|MadSci Network: Anatomy|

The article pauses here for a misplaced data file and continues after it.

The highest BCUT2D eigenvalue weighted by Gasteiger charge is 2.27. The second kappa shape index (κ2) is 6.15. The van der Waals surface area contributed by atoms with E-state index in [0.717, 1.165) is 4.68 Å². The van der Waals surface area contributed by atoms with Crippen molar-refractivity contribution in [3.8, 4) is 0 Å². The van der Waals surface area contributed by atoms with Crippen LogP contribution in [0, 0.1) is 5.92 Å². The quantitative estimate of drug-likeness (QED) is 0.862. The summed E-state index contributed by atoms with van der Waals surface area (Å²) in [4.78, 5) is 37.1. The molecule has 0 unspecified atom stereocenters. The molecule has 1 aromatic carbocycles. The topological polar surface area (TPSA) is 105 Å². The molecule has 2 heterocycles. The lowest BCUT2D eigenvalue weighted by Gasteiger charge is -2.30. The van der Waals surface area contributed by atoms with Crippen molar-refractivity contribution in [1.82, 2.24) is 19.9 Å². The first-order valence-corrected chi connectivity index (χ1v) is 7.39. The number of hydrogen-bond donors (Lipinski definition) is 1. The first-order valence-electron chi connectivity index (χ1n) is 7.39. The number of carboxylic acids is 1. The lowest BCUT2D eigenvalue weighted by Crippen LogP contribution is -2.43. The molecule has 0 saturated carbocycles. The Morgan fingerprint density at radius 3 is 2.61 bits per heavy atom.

Hello Kim, Thanks for your question:-) Your students are very bright in pointing out that the presence or the concentration of oxygen that we breathe in would change the colour of the blood slightly. I shall try to explain your question in several levels:- Basic physiology: A normal 70kg, 1.82m male have 5 litres of ciculating blood to supply our vital organs with oxygen, cellular fuel and other essential metabolites. There is a (very crude and) general "Rule of Three's" stating that human can just about survive 3 minutes without oxygen, 3 days without water, and 3 weeks without food. Out of the 5 litres of circulating blood, 2 litres of which are red blood cells. And it is crucially important to realise that 98% of oxygen carried in the blood is bound to the haemoglobin molecules inside red blood cells, which in turns contribute to the colour of the blood. Each haemoglobin molecule can carry 4 oxygen molecules, and when occupied by oxygen (known as saturated), it is called oxyhaemoglobin - which is responsible for the bright red colouration of human blood. On the other hand, when oxyhaemoglobin is stripped off its oxygen (known as desaturated), it becomes deoxyhaemoglobin - which is responsible for the dull red colouration of human blood. In simple terms, the blood in our arteries (except pulmonary arteries and umbilical arteries) has high oxygen content and appears bright red in colour; whereas the blood in our veins (except pulmonary veins and umbilical veins) has low oxygen content and appears dull red in colour. Whenever you are cut, assuming you have not sustained a massively deep injury, the blood that leaks out from the wound would mostly be venous blood because most arteries are deeper (more protected) compared to veins. So in the majority of the time, the blood you see after a superficial cut will be those with low oxygen content i.e. dull red venous blood. When oxygen is low or absent: By understanding basic physiology, I hope you can deduce that in an environment where oxygen is scarce (or indeed absent as it is in space), the concentration of deoxyhaemoglobin would rise and the concentration of oxyhaemoglobin would fall. Therefore the "brightness" of the red colouration of blood would be replaced by the "dullness" due to the rising deoxyhaemoglobin concentration. So if you sustain a superficial cut in space, assuming that oxygen is the only parameter you are considering in space, the blood that leaks out would look pretty much like what you would expect to see on earth, or may be just a little bit darker. BUT, and a HUGE BUT...see below!!! What is colour? You have to realise that colour of an object is determined by the wavelength of the reflected light and blood only appears to be red because it absorbs lights in wavelengths other than red in the visible spectrum. This is important because in space (or more properly defined, in our solar system), the light source is our sun with planets and moons only reflecting the light from the sun. So if you happen to be behind a shadow, e.g. behind a planet or a moon, there will be no visible light to be reflected into our eyes, and hence, not only that you will not be able to see your blood in any degree of redness, you will not be able to see anything at all!! i.e. total darkness...(difficult to imagine, right? And a bit scary~~~) Spacecrafts, space-suits, temperature, and pressure... Space may look stunningly beautiful, but it is not at all hospitable to human beings. Without the earth's protective atmosphere, temperature could be rather extreme. Take our moon as one of the MILDEST examples, temperature on the moon have been recorded in the range of 138 to -149 degrees Celsius! Therefore, human in space would need to be protected either in spacecrafts (which maintain an earth-like environment without the gravity) or in protective space-suits if we were not to be boiled or frozen alive. When astronauts do their "space-walk" in protective space- suits, they cannot afford to cut themselves. This is because their space- suits are closed pressurised systems. If the space-suits are in any ways breached, they will lose their pressure inside so rapidly that gases dissolved in our blood will start "bubbling out" and our bodies will expand and eventually explode!! So, a little advice to any prospective astranauts: just don't get cut in space!!:-) I hope the information above will help your students understand more about human physiology with respect to space science; and I certainly do hope this has not put your students off their interests in space:-) Joshua Chai Student Doctor University of Cambridge, UK
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